The Journal of Technology Transfer

, Volume 37, Issue 1, pp 43–74 | Cite as

The development of an entrepreneurial university

  • Maribel GuerreroEmail author
  • David Urbano


An entrepreneurial society refers to places where knowledge-based entrepreneurship has emerged as a driving force for economic growth, employment creation and competitiveness. In this context, entrepreneurial universities play an important role as both knowledge-producer and a disseminating institution. In the literature, several studies contributed with relevant findings. Most of these studies reveal a tendency to use case studies to explain this phenomenon justified by the embryonic nature of the topic field, and with the lack of a robust theoretical framework to understand it. No empirical study, however, has highlighted the interrelations among environmental and internal factors that conditioned the development of entrepreneurial universities with the teaching, research and entrepreneurial missions that they need to achieve. This paper aims to contribute to a better understanding of these interrelations identifying the most critical factors that conditioned these missions and to this end brings a proposal model to measure this phenomenon empirically in the light of the Institutional Economics and the Resource-Based View. The methodology adopted is integrated by the Spanish Entrepreneurial University Scoreboard to identify this phenomenon and Structural Equation Modeling to analyze the relationships among independent and dependent variables that integrate the proposal model of entrepreneurial university. This research could cover invaluable strategies to bring further benefits to society (in terms of the creation of new business and employment) and, in particular, to educational institutions.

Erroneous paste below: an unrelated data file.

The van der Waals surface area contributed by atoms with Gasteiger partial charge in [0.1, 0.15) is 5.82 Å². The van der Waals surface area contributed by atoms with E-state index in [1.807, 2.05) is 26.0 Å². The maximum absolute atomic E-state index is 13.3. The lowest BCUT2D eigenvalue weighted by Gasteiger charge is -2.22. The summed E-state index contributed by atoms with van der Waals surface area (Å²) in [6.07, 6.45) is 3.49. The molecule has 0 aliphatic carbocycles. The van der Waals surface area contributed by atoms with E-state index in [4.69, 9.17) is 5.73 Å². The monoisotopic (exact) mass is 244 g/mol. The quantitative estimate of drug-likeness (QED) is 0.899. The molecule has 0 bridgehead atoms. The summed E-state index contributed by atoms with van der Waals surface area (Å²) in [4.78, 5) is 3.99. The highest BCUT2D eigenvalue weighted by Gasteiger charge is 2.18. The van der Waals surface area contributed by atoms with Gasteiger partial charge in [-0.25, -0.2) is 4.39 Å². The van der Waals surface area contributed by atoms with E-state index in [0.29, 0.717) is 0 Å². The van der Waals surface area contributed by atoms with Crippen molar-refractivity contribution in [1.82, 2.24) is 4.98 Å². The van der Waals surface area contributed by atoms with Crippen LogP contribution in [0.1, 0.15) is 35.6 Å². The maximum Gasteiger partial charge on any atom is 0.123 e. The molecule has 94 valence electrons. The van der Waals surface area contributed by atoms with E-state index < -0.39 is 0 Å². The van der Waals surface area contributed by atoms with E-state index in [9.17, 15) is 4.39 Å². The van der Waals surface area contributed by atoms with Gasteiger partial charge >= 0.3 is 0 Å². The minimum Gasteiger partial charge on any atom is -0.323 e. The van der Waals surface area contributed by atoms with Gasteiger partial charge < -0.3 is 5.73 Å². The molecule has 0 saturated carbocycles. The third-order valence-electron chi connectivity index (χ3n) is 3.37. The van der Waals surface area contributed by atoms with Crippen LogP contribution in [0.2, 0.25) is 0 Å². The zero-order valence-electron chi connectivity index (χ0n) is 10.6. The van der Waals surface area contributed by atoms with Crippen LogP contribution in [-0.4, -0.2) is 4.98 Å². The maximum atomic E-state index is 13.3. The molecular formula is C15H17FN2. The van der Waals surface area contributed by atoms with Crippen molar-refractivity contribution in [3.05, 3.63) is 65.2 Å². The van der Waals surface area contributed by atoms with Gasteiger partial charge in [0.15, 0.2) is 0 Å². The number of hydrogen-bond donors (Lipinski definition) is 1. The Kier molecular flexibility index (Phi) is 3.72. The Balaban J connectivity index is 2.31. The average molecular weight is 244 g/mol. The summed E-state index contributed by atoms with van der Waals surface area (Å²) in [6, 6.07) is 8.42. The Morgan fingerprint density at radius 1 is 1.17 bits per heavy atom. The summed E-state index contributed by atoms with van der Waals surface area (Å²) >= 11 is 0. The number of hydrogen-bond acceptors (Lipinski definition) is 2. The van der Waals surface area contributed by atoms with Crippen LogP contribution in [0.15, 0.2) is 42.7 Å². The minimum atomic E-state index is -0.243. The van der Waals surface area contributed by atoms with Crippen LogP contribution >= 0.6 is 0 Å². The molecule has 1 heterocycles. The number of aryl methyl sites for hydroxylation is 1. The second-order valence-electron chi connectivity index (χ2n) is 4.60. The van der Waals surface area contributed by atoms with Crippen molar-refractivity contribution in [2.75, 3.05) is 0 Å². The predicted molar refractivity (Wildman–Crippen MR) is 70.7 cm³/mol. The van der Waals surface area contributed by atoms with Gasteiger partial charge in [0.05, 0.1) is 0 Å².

Entrepreneurial universities Institutional economics Resource-based view Higher education Knowledge transfer Technology transfer 

JEL Classification

M13 (New Firms; Startups) L26 (Entrepreneurship) I23 (Higher Education Research Institutions) I28 (Education Government Policy) 



A previous version of this paper was presented at the 2009 Technology Transfer Society Annual Conference (Greensboro, North Carolina, October, 2). We are most grateful to several participants for their comments and suggestions, which have contributed to the improvement of this study. In particular, we highly appreciate comments from Professor Albert N. Link and Professor Sarfraz Mian. We are also grateful to comments and suggestions by two anonymous reviewers, which have decisively contributed to improve this final version of the manuscript. Finally, Maribel Guerrero has received financial support from the Autonomous University of Tamaulipas (Mexico). David Urbano has received financial resources from SEJ2007-60995 (Spanish Ministry of Education and Science) and 2005SGR00858 (Catalan Government’s Department for Universities, Research and Information Society).

Supplementary material


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© Springer Science+Business Media, LLC 2010

Authors and Affiliations

  1. 1.Business Economics DepartmentAutonomous University of BarcelonaBellaterra, BarcelonaSpain

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